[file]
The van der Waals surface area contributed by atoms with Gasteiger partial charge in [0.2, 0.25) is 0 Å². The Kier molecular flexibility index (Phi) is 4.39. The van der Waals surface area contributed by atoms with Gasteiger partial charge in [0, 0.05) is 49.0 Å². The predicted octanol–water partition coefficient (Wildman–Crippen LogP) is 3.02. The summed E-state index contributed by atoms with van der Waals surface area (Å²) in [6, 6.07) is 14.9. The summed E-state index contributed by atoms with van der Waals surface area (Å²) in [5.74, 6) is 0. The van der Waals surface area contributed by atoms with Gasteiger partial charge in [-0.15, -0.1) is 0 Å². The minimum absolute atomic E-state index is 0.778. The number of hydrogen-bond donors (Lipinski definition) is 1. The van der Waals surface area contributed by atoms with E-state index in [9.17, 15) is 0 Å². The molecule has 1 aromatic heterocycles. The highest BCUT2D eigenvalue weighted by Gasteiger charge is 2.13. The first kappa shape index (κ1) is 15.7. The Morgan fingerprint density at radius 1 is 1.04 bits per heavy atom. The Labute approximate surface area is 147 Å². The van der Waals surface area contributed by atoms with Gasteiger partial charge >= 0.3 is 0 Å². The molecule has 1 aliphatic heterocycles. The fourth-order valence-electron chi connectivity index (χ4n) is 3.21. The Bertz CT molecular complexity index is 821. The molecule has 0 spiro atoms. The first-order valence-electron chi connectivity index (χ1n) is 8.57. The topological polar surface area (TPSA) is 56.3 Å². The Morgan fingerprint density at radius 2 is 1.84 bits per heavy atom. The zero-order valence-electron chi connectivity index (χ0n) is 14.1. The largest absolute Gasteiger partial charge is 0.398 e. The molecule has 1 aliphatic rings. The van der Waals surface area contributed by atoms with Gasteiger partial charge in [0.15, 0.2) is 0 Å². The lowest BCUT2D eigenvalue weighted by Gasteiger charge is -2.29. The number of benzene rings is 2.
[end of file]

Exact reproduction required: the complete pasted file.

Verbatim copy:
The van der Waals surface area contributed by atoms with Gasteiger partial charge in [0.2, 0.25) is 0 Å². The Kier molecular flexibility index (Phi) is 4.39. The van der Waals surface area contributed by atoms with Gasteiger partial charge in [0, 0.05) is 49.0 Å². The predicted octanol–water partition coefficient (Wildman–Crippen LogP) is 3.02. The summed E-state index contributed by atoms with van der Waals surface area (Å²) in [6, 6.07) is 14.9. The summed E-state index contributed by atoms with van der Waals surface area (Å²) in [5.74, 6) is 0. The van der Waals surface area contributed by atoms with Gasteiger partial charge in [-0.15, -0.1) is 0 Å². The minimum absolute atomic E-state index is 0.778. The number of hydrogen-bond donors (Lipinski definition) is 1. The van der Waals surface area contributed by atoms with E-state index in [9.17, 15) is 0 Å². The molecule has 1 aromatic heterocycles. The highest BCUT2D eigenvalue weighted by Gasteiger charge is 2.13. The first kappa shape index (κ1) is 15.7. The Morgan fingerprint density at radius 1 is 1.04 bits per heavy atom. The Labute approximate surface area is 147 Å². The van der Waals surface area contributed by atoms with Gasteiger partial charge >= 0.3 is 0 Å². The molecule has 1 aliphatic heterocycles. The fourth-order valence-electron chi connectivity index (χ4n) is 3.21. The Bertz CT molecular complexity index is 821. The molecule has 0 spiro atoms. The first-order valence-electron chi connectivity index (χ1n) is 8.57. The topological polar surface area (TPSA) is 56.3 Å². The Morgan fingerprint density at radius 2 is 1.84 bits per heavy atom. The zero-order valence-electron chi connectivity index (χ0n) is 14.1. The largest absolute Gasteiger partial charge is 0.398 e. The molecule has 1 aliphatic rings. The van der Waals surface area contributed by atoms with Gasteiger partial charge in [0.15, 0.2) is 0 Å². The lowest BCUT2D eigenvalue weighted by Gasteiger charge is -2.29. The number of benzene rings is 2.